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Dick Douglas-Boyd




Dick Douglas-Boyd (died 2011, aged 88) began to work in publishing after the second world war. It was a world he loved and in which he flourished. He joined Hodder and Stoughton in 1949 as a sales representative, then moved in 1962 to Michael Joseph, where he was in charge of UK and European sales.

Dick had an innate sense of what would and would not sell. He worked for Penguin and was later appointed sales director of Pelham Books. On his retirement, he was employed by Transworld as a consultant and was responsible for establishing Partridge Press. He formed D-B Books, reprinting titles including The Forgotten Fleet by John Winton. Over his career, he worked with authors including HE Bates, Dick Francis, Sophia Loren, Stan Barstow, Arthur Hailey and Spike Milligan (whom he allowed to call him "Dougie Dickless-Boyd").

Born in London and raised in Houghton on the Hill, in Leicestershire, Dick joined the Royal Navy in 1942 and started his training as a pilot in Elmdon, Birmingham, going solo in a Tiger Moth after 11 hours of tuition. His training continued in Kingston, in Ontario, Canada, and he learned to fly Harvards, Swordfish, Proctors, Lysanders and Barracudas. In 1944 he joined 820 Naval Air Squadron on the aircraft carrier HMS Indefatigable.

He took part in the attack on the German battleship the Tirpitz. Later, as part of the British Pacific Fleet, and flying an Avenger, he dropped his four 500lb bombs on an oil refinery at Palembang, Sumatra, for which he was awarded the Distinguished Service Cross. Given his love of music, it is unsurprising that during his time with 820 Squadron, he was instrumental in co-writing the Fleet Air Arm Songbook.

In retirement, Dick lost none of his zest, humour, intellect and enthusiasm. When he moved from East Sussex to Moretonhampstead in Devon, he embraced his fresh surroundings and forged new and close friendships. He read voraciously, loved sport and occasionally sang with a jazz band who called him the "Vocal Local".

Dick is survived by June, his wife of 60 years, and by his daughters, Sally (McAnespie) and Judy.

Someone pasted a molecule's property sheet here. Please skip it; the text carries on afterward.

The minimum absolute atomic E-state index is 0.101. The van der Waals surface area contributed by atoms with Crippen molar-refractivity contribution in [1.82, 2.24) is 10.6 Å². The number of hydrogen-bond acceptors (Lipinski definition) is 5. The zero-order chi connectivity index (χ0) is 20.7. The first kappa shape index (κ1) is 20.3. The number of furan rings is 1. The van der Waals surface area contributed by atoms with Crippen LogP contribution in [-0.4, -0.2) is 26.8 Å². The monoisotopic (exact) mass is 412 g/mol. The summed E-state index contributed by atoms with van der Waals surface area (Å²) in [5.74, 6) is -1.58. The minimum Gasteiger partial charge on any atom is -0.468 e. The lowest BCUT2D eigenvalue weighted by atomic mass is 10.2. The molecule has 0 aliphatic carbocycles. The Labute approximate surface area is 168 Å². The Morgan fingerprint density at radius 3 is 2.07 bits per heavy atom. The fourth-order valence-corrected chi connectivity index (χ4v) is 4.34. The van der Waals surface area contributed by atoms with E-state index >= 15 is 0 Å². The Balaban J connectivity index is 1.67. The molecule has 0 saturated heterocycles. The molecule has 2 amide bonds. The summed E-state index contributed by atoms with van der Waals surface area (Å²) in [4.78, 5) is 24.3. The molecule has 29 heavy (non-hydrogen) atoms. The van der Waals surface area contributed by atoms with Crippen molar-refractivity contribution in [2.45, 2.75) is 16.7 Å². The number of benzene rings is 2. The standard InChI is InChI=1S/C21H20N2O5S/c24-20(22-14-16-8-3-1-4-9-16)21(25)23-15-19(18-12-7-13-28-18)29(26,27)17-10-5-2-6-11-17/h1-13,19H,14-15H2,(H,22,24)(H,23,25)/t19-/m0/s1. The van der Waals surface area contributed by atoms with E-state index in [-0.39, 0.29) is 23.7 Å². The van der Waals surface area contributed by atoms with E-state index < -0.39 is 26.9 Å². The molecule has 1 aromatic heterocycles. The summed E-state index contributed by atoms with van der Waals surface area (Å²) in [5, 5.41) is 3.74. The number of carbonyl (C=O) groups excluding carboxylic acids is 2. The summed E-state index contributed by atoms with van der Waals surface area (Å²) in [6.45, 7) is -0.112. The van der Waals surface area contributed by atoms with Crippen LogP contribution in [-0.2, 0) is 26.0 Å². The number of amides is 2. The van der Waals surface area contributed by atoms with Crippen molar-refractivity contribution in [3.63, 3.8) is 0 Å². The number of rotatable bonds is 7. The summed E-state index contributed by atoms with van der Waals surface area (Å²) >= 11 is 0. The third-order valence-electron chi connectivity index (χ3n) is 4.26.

He is buried in Ladywell Cemetery, South East London. [Unverified - A ceremony to celebrate his life was held at St Peter's Crematorium, Topsham Road, Exeter on Monday 27th June.]

His wife, June, a potter and an artist, died aged 85 in October 2016.

The family home, The Great House, sold for around £500,000 in 2017.


From the Daily Telegraph, 12 Jul 2011

Douglas-Boyd volunteered for the Fleet Air Arm in May 1941, but it was not until the following February that he was called to Lee-on-Solent and then Gosport for initial training. Only in January 1944 did he join 820 Naval Air Squadron, embarking in the carrier Indefatigable, then the newest and largest fleet carrier, to fly the American Barracuda.

He took part in two dive-bombing raids on the German battleship Tirpitz, which was hiding in the Norwegian fjords. He recalled flying so low, to avoid enemy radar, that the slipstream caused ripples on the sea, before climbing to 6,000ft and diving through the thick smokescreen. He saw gun flashes all the way down the sides of the steep fjord, dropped his armour-piercing bombs and flew off at low-level towards the entrance of the fjord.

By October 1944 he had converted to flying the American-built Avenger torpedo-bomber and sailed for the war in the Pacific, taking part in January 1945 in the raid on the oil refineries at Palembang on the eastern side of Sumatra, which was the biggest ever Fleet Air Arm raid, mounted from four fleet carriers.

During the next few weeks the biggest threat to operations was attack by Japanese suicide pilots, and on April 1 Indefatigable received a direct hit from a kamikaze which dived from 6,000ft, hitting the island and killing 14 people and injuring 16. Repairs were made to the wrecked barriers, and Indefatigable, thanks to her steel flight deck, was operational again just one hour later.

On May 16 Douglas-Boyd was scarred by a tragedy during a raid on a munitions dump at Ishigaki. His bomb failed to release and, after talking to his crew, "Tanky" James and Ben Pearce, he decided to make a second attack in which James was hit in the leg by a shell. Though 20 or more ships turned into wind to allow Douglas-Boyd to land on Indefatigable without delay, James died and was buried at sea that night. Pearce was sent home and never flew again. Douglas-Boyd was awarded the DSC for gallantry, skill and devotion to duty in the Far East.


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Last modified: Monday, 25 March 2024